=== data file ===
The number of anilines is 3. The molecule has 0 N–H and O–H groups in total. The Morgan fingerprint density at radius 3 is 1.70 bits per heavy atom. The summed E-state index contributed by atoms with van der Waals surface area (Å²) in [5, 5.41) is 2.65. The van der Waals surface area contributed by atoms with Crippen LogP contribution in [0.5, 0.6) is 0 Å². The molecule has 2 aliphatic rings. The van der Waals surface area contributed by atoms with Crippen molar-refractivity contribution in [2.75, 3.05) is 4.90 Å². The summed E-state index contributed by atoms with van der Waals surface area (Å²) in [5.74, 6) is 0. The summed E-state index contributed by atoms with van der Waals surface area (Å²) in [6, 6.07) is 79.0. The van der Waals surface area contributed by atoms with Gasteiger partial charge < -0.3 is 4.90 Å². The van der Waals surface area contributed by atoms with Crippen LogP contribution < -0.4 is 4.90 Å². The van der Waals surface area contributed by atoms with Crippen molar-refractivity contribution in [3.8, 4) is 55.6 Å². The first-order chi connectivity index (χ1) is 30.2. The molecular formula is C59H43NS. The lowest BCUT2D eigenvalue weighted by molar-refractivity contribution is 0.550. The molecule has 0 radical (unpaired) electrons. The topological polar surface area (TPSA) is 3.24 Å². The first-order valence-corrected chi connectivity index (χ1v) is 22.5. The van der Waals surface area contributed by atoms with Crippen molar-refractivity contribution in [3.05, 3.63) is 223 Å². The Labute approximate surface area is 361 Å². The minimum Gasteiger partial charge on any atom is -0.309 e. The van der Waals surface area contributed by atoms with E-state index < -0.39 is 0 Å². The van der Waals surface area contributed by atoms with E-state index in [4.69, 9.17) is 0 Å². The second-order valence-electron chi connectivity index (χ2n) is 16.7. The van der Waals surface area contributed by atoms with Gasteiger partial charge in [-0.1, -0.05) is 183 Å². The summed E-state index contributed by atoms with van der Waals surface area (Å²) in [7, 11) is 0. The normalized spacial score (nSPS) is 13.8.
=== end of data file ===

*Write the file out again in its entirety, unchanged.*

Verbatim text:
The number of anilines is 3. The molecule has 0 N–H and O–H groups in total. The Morgan fingerprint density at radius 3 is 1.70 bits per heavy atom. The summed E-state index contributed by atoms with van der Waals surface area (Å²) in [5, 5.41) is 2.65. The van der Waals surface area contributed by atoms with Crippen LogP contribution in [0.5, 0.6) is 0 Å². The molecule has 2 aliphatic rings. The van der Waals surface area contributed by atoms with Crippen molar-refractivity contribution in [2.75, 3.05) is 4.90 Å². The summed E-state index contributed by atoms with van der Waals surface area (Å²) in [5.74, 6) is 0. The summed E-state index contributed by atoms with van der Waals surface area (Å²) in [6, 6.07) is 79.0. The van der Waals surface area contributed by atoms with Gasteiger partial charge < -0.3 is 4.90 Å². The van der Waals surface area contributed by atoms with Crippen LogP contribution < -0.4 is 4.90 Å². The van der Waals surface area contributed by atoms with Crippen molar-refractivity contribution in [3.8, 4) is 55.6 Å². The first-order chi connectivity index (χ1) is 30.2. The molecular formula is C59H43NS. The lowest BCUT2D eigenvalue weighted by molar-refractivity contribution is 0.550. The molecule has 0 radical (unpaired) electrons. The topological polar surface area (TPSA) is 3.24 Å². The first-order valence-corrected chi connectivity index (χ1v) is 22.5. The van der Waals surface area contributed by atoms with Crippen molar-refractivity contribution in [3.05, 3.63) is 223 Å². The Labute approximate surface area is 361 Å². The minimum Gasteiger partial charge on any atom is -0.309 e. The van der Waals surface area contributed by atoms with E-state index < -0.39 is 0 Å². The van der Waals surface area contributed by atoms with E-state index in [4.69, 9.17) is 0 Å². The second-order valence-electron chi connectivity index (χ2n) is 16.7. The van der Waals surface area contributed by atoms with Gasteiger partial charge in [-0.1, -0.05) is 183 Å². The summed E-state index contributed by atoms with van der Waals surface area (Å²) in [7, 11) is 0. The normalized spacial score (nSPS) is 13.8.